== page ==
It’s not just that he is instantly likable but when he speaks it is clear he has the country in mind and is acutely aware of the threat that Harper poses to the nation. He simply states: “We cannot have eight years of this man … who is not a conservative but a radical libertarian.” It took amazing courage to promote the idea of co-operating with the Liberals and Greens, pre-election, in a party that values loyalty almost more than anything else. It isn’t likely to happen — but the message was crystal clear: this time it’s different because the very existence of the country is at stake.
I was impressed by Cullen’s grasp of economic policy, the impact of trade deals and the change in corporate culture with the advent of globalization. But mostly I was just taken by how easy it seemed for him to be honest without having to try. On the partisan question he argued, I think correctly, that especially when it comes to young people, party loyalty just doesn’t matter the way it used to. Listening to him, with that perpetual optimistic grin, the thought came to me that this is perhaps the only candidate who could successfully engage with an Occupy crowd. When he speaks he is addressing all progressive Canadians, not just party members — and that’s contrary to convention, too.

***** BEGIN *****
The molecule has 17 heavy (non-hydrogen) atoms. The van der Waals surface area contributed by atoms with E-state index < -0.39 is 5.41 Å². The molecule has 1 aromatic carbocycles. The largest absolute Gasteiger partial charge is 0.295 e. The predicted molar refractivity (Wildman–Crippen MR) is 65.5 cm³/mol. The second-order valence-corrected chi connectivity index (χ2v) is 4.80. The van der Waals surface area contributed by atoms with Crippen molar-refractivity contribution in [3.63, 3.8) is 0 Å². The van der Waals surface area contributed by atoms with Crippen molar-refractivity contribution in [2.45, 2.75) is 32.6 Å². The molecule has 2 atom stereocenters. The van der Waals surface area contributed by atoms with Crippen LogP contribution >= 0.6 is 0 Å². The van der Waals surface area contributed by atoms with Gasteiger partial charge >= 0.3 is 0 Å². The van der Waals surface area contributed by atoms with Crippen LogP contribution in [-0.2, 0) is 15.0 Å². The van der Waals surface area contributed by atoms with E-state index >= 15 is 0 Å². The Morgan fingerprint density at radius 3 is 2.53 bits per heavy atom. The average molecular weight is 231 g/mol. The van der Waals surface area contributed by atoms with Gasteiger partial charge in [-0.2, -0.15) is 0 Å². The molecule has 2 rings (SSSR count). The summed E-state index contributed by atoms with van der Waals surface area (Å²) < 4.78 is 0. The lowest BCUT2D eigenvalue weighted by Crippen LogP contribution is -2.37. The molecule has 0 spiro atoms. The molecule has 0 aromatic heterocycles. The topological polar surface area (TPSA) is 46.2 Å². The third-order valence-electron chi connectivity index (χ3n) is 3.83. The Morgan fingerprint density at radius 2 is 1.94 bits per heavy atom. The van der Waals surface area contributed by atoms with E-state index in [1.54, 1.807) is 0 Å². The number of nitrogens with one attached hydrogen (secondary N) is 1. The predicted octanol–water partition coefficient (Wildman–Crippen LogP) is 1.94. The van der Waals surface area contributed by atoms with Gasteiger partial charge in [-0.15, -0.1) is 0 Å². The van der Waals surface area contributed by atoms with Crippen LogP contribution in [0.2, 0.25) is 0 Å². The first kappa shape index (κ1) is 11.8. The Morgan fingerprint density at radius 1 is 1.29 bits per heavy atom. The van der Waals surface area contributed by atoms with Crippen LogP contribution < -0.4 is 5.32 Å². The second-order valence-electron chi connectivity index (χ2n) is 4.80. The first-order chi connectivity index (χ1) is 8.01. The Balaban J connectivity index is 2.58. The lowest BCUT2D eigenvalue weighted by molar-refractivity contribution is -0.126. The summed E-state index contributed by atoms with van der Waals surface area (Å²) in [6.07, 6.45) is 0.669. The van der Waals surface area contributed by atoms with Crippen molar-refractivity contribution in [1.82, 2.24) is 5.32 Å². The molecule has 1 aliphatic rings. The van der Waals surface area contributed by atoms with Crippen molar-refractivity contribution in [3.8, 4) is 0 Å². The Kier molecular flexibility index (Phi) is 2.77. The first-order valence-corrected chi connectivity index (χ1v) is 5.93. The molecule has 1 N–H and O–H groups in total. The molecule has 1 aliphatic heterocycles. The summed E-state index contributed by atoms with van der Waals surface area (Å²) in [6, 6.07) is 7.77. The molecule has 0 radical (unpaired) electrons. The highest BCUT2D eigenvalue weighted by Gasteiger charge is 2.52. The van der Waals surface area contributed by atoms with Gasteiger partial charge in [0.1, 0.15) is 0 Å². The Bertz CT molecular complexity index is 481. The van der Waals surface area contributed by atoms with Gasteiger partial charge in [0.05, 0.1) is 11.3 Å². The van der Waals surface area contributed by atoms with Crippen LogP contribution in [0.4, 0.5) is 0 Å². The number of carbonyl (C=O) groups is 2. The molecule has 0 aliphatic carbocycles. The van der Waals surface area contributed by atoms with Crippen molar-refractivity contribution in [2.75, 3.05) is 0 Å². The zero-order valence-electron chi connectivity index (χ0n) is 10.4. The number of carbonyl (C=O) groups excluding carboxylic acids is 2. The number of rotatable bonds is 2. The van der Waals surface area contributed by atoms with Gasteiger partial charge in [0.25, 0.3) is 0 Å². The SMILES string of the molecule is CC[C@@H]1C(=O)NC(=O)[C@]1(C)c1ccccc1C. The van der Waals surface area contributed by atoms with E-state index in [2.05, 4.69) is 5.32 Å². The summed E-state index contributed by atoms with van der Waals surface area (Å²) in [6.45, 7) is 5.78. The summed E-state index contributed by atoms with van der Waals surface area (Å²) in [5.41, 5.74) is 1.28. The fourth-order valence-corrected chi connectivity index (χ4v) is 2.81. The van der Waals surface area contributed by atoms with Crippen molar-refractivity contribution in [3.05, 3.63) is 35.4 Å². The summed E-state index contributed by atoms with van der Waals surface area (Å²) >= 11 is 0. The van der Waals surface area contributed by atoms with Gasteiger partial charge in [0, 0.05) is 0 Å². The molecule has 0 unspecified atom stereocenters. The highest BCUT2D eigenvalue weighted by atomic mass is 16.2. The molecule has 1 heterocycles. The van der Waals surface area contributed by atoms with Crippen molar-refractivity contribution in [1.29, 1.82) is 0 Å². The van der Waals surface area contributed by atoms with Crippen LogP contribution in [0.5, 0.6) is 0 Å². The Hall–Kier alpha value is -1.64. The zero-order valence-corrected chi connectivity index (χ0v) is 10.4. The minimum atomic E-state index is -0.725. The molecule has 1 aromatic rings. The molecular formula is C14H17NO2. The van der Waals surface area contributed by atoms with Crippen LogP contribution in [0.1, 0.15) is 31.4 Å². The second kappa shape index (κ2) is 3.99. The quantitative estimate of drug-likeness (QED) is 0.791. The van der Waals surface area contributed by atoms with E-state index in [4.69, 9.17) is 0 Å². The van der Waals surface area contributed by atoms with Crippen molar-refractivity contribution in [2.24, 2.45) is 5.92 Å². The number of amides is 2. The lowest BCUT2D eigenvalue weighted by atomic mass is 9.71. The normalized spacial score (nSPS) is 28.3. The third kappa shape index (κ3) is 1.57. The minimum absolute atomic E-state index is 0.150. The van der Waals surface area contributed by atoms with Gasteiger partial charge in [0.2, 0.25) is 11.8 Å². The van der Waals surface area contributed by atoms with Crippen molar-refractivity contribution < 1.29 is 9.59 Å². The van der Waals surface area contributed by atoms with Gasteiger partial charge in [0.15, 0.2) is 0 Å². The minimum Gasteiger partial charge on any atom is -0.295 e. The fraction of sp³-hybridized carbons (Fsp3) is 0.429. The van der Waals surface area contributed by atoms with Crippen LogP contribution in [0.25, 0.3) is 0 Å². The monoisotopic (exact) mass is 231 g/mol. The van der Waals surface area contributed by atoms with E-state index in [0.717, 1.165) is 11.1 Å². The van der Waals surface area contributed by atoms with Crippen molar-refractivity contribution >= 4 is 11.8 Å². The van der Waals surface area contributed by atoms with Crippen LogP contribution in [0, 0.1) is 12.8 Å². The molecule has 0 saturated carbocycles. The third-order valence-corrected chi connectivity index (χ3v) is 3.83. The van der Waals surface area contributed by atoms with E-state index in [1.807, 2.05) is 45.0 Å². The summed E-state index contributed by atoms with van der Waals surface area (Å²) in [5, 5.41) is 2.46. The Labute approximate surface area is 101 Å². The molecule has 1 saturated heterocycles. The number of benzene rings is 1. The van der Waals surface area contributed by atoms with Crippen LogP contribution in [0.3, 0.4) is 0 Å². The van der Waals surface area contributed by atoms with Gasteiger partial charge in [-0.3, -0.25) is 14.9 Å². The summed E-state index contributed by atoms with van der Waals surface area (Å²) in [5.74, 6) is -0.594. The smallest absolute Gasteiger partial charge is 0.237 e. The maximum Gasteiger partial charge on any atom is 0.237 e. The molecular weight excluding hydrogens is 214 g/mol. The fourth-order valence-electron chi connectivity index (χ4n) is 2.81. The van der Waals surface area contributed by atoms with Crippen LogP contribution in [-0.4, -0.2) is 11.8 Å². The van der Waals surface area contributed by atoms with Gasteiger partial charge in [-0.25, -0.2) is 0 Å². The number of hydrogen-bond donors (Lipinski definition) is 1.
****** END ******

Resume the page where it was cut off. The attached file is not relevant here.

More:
Cullen — quick, witty and passionate — emphasizes the need to engage Canadians in a positive vision, saying he doesn’t want to just sit in a corner constantly going after the latest Harper outrage. And here, perhaps, he has the key to reviving Canadian democracy and politics. Harper has been nailed hard on several issues in recent weeks, from the email-snooping fiasco to the robocall scandal and his poll numbers have not budged an inch. People’s expectations of politicians are at a new and dangerous low. Politics as usual will get us the usual results. Doing it differently at least gives us a chance.
If that’s what you want, a chance to save the country and rebuild it, vote for Nathan Cullen.
Murray Dobbin is a guest senior contributing editor for rabble.ca, and has been a journalist, broadcaster, author and social activist for 40 years. He writes rabble’s bi-weekly State of the Nation column, which is also found at The Tyee. He is the curator of rabble’s Reinventing democracy, reclaiming the commons series.